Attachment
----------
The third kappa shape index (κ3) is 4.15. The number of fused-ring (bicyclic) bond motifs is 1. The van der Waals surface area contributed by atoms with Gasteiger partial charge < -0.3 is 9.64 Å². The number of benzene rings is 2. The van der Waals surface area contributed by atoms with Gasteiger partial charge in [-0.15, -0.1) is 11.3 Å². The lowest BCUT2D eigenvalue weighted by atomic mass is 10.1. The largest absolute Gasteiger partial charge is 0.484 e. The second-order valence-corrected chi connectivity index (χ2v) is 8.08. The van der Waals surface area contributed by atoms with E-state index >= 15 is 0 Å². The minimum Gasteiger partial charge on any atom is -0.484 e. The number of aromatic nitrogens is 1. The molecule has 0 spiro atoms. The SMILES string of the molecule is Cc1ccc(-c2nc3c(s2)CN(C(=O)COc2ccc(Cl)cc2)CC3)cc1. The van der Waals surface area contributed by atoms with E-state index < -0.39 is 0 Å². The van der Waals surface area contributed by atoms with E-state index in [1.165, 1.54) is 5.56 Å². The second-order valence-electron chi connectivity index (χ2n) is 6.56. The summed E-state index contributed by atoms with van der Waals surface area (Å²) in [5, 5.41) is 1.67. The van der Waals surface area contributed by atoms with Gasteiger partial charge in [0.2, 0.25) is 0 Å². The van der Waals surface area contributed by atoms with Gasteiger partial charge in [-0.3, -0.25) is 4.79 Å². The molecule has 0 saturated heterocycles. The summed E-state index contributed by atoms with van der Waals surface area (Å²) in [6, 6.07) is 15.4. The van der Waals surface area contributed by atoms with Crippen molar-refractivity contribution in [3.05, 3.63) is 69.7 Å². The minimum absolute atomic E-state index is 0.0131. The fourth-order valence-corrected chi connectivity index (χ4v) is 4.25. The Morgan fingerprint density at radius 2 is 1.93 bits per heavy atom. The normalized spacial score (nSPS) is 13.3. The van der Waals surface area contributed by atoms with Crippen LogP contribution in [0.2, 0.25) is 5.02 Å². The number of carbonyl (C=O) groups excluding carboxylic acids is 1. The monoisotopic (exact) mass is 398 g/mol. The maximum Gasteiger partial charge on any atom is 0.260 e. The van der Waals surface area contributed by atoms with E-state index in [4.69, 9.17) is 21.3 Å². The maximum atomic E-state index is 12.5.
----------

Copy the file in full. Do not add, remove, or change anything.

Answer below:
The third kappa shape index (κ3) is 4.15. The number of fused-ring (bicyclic) bond motifs is 1. The van der Waals surface area contributed by atoms with Gasteiger partial charge < -0.3 is 9.64 Å². The number of benzene rings is 2. The van der Waals surface area contributed by atoms with Gasteiger partial charge in [-0.15, -0.1) is 11.3 Å². The lowest BCUT2D eigenvalue weighted by atomic mass is 10.1. The largest absolute Gasteiger partial charge is 0.484 e. The second-order valence-corrected chi connectivity index (χ2v) is 8.08. The van der Waals surface area contributed by atoms with E-state index >= 15 is 0 Å². The minimum Gasteiger partial charge on any atom is -0.484 e. The number of aromatic nitrogens is 1. The molecule has 0 spiro atoms. The SMILES string of the molecule is Cc1ccc(-c2nc3c(s2)CN(C(=O)COc2ccc(Cl)cc2)CC3)cc1. The van der Waals surface area contributed by atoms with E-state index < -0.39 is 0 Å². The van der Waals surface area contributed by atoms with E-state index in [1.165, 1.54) is 5.56 Å². The second-order valence-electron chi connectivity index (χ2n) is 6.56. The summed E-state index contributed by atoms with van der Waals surface area (Å²) in [5, 5.41) is 1.67. The van der Waals surface area contributed by atoms with Gasteiger partial charge in [0.2, 0.25) is 0 Å². The van der Waals surface area contributed by atoms with Gasteiger partial charge in [-0.3, -0.25) is 4.79 Å². The molecule has 0 saturated heterocycles. The summed E-state index contributed by atoms with van der Waals surface area (Å²) in [6, 6.07) is 15.4. The van der Waals surface area contributed by atoms with Crippen molar-refractivity contribution in [3.05, 3.63) is 69.7 Å². The minimum absolute atomic E-state index is 0.0131. The fourth-order valence-corrected chi connectivity index (χ4v) is 4.25. The Morgan fingerprint density at radius 2 is 1.93 bits per heavy atom. The normalized spacial score (nSPS) is 13.3. The van der Waals surface area contributed by atoms with Crippen LogP contribution in [0.2, 0.25) is 5.02 Å². The number of carbonyl (C=O) groups excluding carboxylic acids is 1. The monoisotopic (exact) mass is 398 g/mol. The maximum Gasteiger partial charge on any atom is 0.260 e. The van der Waals surface area contributed by atoms with E-state index in [4.69, 9.17) is 21.3 Å². The maximum atomic E-state index is 12.5.